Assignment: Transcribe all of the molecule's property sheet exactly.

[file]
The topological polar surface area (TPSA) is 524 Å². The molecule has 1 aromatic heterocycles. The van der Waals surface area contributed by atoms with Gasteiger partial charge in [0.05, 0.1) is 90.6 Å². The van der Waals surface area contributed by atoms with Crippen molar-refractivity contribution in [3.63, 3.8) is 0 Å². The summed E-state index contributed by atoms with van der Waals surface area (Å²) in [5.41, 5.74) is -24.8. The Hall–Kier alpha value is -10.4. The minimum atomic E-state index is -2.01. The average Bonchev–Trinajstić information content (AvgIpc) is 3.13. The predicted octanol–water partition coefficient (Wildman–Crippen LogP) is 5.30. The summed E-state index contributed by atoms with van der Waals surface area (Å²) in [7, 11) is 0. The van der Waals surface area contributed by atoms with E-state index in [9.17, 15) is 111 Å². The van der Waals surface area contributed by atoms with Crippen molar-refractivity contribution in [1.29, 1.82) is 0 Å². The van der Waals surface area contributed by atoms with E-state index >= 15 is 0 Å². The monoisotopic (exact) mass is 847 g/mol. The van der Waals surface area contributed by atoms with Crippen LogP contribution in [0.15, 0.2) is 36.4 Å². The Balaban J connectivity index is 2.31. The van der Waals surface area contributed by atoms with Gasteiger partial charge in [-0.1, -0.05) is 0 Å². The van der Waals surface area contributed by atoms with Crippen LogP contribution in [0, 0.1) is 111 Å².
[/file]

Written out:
The topological polar surface area (TPSA) is 524 Å². The molecule has 1 aromatic heterocycles. The van der Waals surface area contributed by atoms with Gasteiger partial charge in [0.05, 0.1) is 90.6 Å². The van der Waals surface area contributed by atoms with Crippen molar-refractivity contribution in [3.63, 3.8) is 0 Å². The summed E-state index contributed by atoms with van der Waals surface area (Å²) in [5.41, 5.74) is -24.8. The Hall–Kier alpha value is -10.4. The minimum atomic E-state index is -2.01. The average Bonchev–Trinajstić information content (AvgIpc) is 3.13. The predicted octanol–water partition coefficient (Wildman–Crippen LogP) is 5.30. The summed E-state index contributed by atoms with van der Waals surface area (Å²) in [7, 11) is 0. The van der Waals surface area contributed by atoms with E-state index in [9.17, 15) is 111 Å². The van der Waals surface area contributed by atoms with Crippen molar-refractivity contribution in [1.29, 1.82) is 0 Å². The van der Waals surface area contributed by atoms with E-state index >= 15 is 0 Å². The monoisotopic (exact) mass is 847 g/mol. The van der Waals surface area contributed by atoms with Crippen LogP contribution in [0.15, 0.2) is 36.4 Å². The Balaban J connectivity index is 2.31. The van der Waals surface area contributed by atoms with Gasteiger partial charge in [-0.1, -0.05) is 0 Å². The van der Waals surface area contributed by atoms with Crippen LogP contribution in [0, 0.1) is 111 Å².